When Olivier was cast in Alfred Hitchcock’s Rebecca, Leigh set her heart on playing Mrs. de Winter. But no one—not even Olivier—thought she was right for the character, who is supposed to be timid and weak. Leigh was thought too fiery and confident, and the part went to Joan Fontaine. (You can watch her screen test for Rebecca above.)

10. A FALL DURING FILMING LED TO A MISCARRIAGE—AND A BREAKDOWN.

During the filming of Caesar and Cleopatra, Leigh discovered she was pregnant with Olivier’s child. One day, while filming a scene where she had to run across a polished floor, she slipped and fell, causing a miscarriage. Some believe this trauma led to a mental breakdown. Leigh became deeply depressed and started lashing out at people over nothing, or she became hyperactive, staying up all night long. She was showing signs of what would later be diagnosed as bipolar disorder.

11. SHE WON A SECOND OSCAR FOR PLAYING A SOUTHERN BELLE.

In 1949, Leigh starred in the London production of Tennessee Williams’s new play A Streetcar Named Desire, playing Blanche DuBois, a faded Southern belle on the verge of psychosis. Olivier directed the play. Soon after, Leigh was hired to star in the movie version opposite Marlon Brando. The performance won her a second Oscar.

12. LEIGH BELIEVED PLAYING BLANCHE “TIPPED” HER INTO MENTAL ILLNESS.

While A Streetcar Named Desire was a professional triumph, playing Blanche took a toll on Leigh’s mental health. Identifying with someone so near insanity was overwhelming for Leigh and she absorbed Blanche’s psychology in a way that was hard for her to let go of. Later, when she was ill, she would often recite lines from the play. As she put it, “Blanche is a woman with everything stripped away. She is a tragic figure and I understand her. But, playing her tipped me into madness.”

13. SHE WAS REPLACED BY ELIZABETH TAYLOR IN ELEPHANT WALK.

The final mental break came for Leigh during filming of what would have been her next movie, Elephant Walk. On the set, she was erratic and paranoid, and then she began to hallucinate. She was sent back to Los Angeles, where she was hospitalized and given electroshock therapy—the only treatment for bipolar disorder at the time. Elizabeth Taylor took over the role.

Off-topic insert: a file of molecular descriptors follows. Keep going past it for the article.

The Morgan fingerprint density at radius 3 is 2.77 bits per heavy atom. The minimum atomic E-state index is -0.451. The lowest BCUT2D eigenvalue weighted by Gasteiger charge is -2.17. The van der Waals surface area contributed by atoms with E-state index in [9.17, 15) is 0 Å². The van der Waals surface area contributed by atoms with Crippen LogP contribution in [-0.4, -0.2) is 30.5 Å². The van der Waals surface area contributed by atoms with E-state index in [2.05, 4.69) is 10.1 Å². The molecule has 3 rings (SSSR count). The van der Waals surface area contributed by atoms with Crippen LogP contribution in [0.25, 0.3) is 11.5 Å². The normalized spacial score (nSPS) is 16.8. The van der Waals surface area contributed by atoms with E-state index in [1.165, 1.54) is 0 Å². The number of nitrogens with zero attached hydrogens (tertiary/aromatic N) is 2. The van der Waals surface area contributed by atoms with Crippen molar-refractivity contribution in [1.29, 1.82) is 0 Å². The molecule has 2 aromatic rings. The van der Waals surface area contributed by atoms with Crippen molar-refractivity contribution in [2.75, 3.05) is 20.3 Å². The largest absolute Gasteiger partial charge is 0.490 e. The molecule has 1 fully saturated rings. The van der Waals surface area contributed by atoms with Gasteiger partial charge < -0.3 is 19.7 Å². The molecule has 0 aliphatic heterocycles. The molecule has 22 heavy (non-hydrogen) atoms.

14. THE MOVIE THE V.I.P.S WAS BASED ON LEIGH’S AFFAIR WITH PETER FINCH.

Speaking of Elizabeth Taylor: Part of Leigh’s illness manifested in increased libido, which led to several extramarital affairs, including one with Australian actor Peter Finch. This, along with the strain of her illness and other factors, led to the breakdown of her marriage. The Oliviers divorced in 1960, after 20 years of marriage.

In 1961, Leigh told screenwriter Terence Rattigan that she and Finch almost ran away together. They got to the VIP lounge at Heathrow Airport when they learned that fog had grounded all the flights. While waiting for the fog to lift, Leigh decided to stay with Olivier. Intrigued by this idea, Rattigan wrote The V.I.P.s, starring another famous couple, Richard Burton and Elizabeth Taylor.

15. SHE WAS AN ACCOMPLISHED STAGE ACTRESS.

While we think of Leigh as a movie star, she worked as much—if not more—in the theater. Despite mental and physical illnesses, she was constantly rehearsing or performing. She played major Shakespearean roles, from Ophelia to Viola to Lady Macbeth, and starred in works by contemporaries like Thornton Wilder and Noël Coward. She also won a Tony for the Broadway musical adaptation of Tovarich in 1963.

16. SHE HAD NO PATIENCE FOR CONDESCENDING CRITICS.

Here she is putting one in his place:

This clip is from the TV show Small World, hosted by Edward R. Murrow, where Leigh discusses film with critic Ken Tynan and producer Samuel Goldwyn. It speaks for itself.

17. SHE WAS ONLY 53 WHEN SHE DIED.